The influence of non-profits like OGQ, JSW and Go Sports has also been brought into question by the federation. Particularly with regard to them bringing in coaches whose credentials, the NRAI says, is not sure of. What's your observation in this regard?

I think one of the important factors with regard to performance in sport is that we have to look at in a holistic manner. There are so many aspects involved - the physical, technical, mental and recovery. So you need to see what is the expertise, know-how and resources made available to the national team and whether it's of the world-class level. If that's not made available to the athlete through the system they will try and look for it outside. That's how the structure of sport in India has been. I'm not talking about shooting now, but overall. The role of organisations such as OGQ has been to try and fill in the gaps of what's missing. Until and unless those resources and know-how are available not only to the elite but also to the grassroots, we will always struggle and the role of such organisations cannot be thrown away.

As chairman of the panel what would be your foremost suggestion?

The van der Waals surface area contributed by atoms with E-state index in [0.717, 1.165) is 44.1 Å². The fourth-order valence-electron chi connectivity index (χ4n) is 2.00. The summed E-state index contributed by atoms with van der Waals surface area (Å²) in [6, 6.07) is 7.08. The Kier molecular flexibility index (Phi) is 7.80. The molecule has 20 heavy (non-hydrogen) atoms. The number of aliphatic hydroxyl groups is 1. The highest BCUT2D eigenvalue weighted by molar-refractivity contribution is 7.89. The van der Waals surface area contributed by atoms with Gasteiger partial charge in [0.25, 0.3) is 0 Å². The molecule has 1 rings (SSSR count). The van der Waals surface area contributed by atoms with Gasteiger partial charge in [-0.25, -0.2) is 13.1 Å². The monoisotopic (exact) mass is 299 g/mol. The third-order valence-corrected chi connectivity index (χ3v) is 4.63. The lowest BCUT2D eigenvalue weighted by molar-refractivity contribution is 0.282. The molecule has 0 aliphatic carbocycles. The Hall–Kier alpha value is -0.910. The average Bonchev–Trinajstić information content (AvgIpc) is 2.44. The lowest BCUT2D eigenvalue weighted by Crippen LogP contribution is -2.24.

I think the committee is going to meet on August 29 and 30 to start with and the first goal is to go through the terms of references the committee has been mandated to do, to derive a collective strategy and see in what best possible manner one would be able to look into each aspect in a holistic way. It has to be done step by step. And for me personally it is important to look at the big, long-term picture. It is impossible to draw conclusions as to why we did not win a medal. That's not sport. We can only study what we've done and what perhaps we've not done well and how we can improve that and that is perhaps the only thing we can attempt to do. It would be wrong to project the goal of this committee to see into what went wrong. Nobody can tell what went wrong. It's performance. It's sport. One can only look at things in a holistic manner and see how we can improve on issues or hopefully cut down variables and improve our chances in the future. In sport there is no guarantee. You can pump in as many resources, you can get the best in the world, the coaches can give you all the back up, but that's not a guarantee for a medal. Definitely not.